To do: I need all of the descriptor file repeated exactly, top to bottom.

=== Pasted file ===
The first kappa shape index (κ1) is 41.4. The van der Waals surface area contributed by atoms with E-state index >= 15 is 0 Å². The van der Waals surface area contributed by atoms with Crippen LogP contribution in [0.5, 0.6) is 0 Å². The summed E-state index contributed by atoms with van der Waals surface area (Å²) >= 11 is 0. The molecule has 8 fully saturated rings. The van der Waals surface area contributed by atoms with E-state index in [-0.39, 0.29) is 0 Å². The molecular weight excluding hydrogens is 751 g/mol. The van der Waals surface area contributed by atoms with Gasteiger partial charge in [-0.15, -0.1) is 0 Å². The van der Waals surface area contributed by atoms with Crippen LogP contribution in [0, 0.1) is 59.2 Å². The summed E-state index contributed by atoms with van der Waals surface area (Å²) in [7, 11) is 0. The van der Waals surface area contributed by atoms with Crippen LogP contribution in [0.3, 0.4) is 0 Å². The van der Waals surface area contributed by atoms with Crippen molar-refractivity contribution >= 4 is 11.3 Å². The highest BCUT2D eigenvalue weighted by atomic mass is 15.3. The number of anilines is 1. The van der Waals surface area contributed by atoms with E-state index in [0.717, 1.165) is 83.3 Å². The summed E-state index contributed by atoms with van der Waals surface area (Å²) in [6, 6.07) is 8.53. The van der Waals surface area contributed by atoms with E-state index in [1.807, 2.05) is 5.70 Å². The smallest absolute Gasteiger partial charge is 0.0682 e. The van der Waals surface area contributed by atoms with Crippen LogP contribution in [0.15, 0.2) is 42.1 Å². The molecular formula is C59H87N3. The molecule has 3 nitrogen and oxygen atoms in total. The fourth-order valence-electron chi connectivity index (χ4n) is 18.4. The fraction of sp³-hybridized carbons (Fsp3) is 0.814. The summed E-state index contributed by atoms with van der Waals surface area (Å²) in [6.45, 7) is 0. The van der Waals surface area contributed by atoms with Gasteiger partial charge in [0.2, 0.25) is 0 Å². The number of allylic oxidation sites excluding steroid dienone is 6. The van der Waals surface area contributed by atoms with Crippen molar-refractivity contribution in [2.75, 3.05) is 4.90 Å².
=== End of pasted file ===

The first kappa shape index (κ1) is 41.4. The van der Waals surface area contributed by atoms with E-state index >= 15 is 0 Å². The van der Waals surface area contributed by atoms with Crippen LogP contribution in [0.5, 0.6) is 0 Å². The summed E-state index contributed by atoms with van der Waals surface area (Å²) >= 11 is 0. The molecule has 8 fully saturated rings. The van der Waals surface area contributed by atoms with E-state index in [-0.39, 0.29) is 0 Å². The molecular weight excluding hydrogens is 751 g/mol. The van der Waals surface area contributed by atoms with Gasteiger partial charge in [-0.15, -0.1) is 0 Å². The van der Waals surface area contributed by atoms with Crippen LogP contribution in [0, 0.1) is 59.2 Å². The summed E-state index contributed by atoms with van der Waals surface area (Å²) in [7, 11) is 0. The van der Waals surface area contributed by atoms with Crippen LogP contribution in [0.3, 0.4) is 0 Å². The van der Waals surface area contributed by atoms with Crippen molar-refractivity contribution >= 4 is 11.3 Å². The highest BCUT2D eigenvalue weighted by atomic mass is 15.3. The number of anilines is 1. The van der Waals surface area contributed by atoms with E-state index in [0.717, 1.165) is 83.3 Å². The summed E-state index contributed by atoms with van der Waals surface area (Å²) in [6, 6.07) is 8.53. The van der Waals surface area contributed by atoms with E-state index in [1.807, 2.05) is 5.70 Å². The smallest absolute Gasteiger partial charge is 0.0682 e. The van der Waals surface area contributed by atoms with Crippen LogP contribution in [0.15, 0.2) is 42.1 Å². The molecular formula is C59H87N3. The molecule has 3 nitrogen and oxygen atoms in total. The fourth-order valence-electron chi connectivity index (χ4n) is 18.4. The fraction of sp³-hybridized carbons (Fsp3) is 0.814. The summed E-state index contributed by atoms with van der Waals surface area (Å²) in [6.45, 7) is 0. The van der Waals surface area contributed by atoms with Gasteiger partial charge in [0.2, 0.25) is 0 Å². The number of allylic oxidation sites excluding steroid dienone is 6. The van der Waals surface area contributed by atoms with Crippen molar-refractivity contribution in [2.75, 3.05) is 4.90 Å².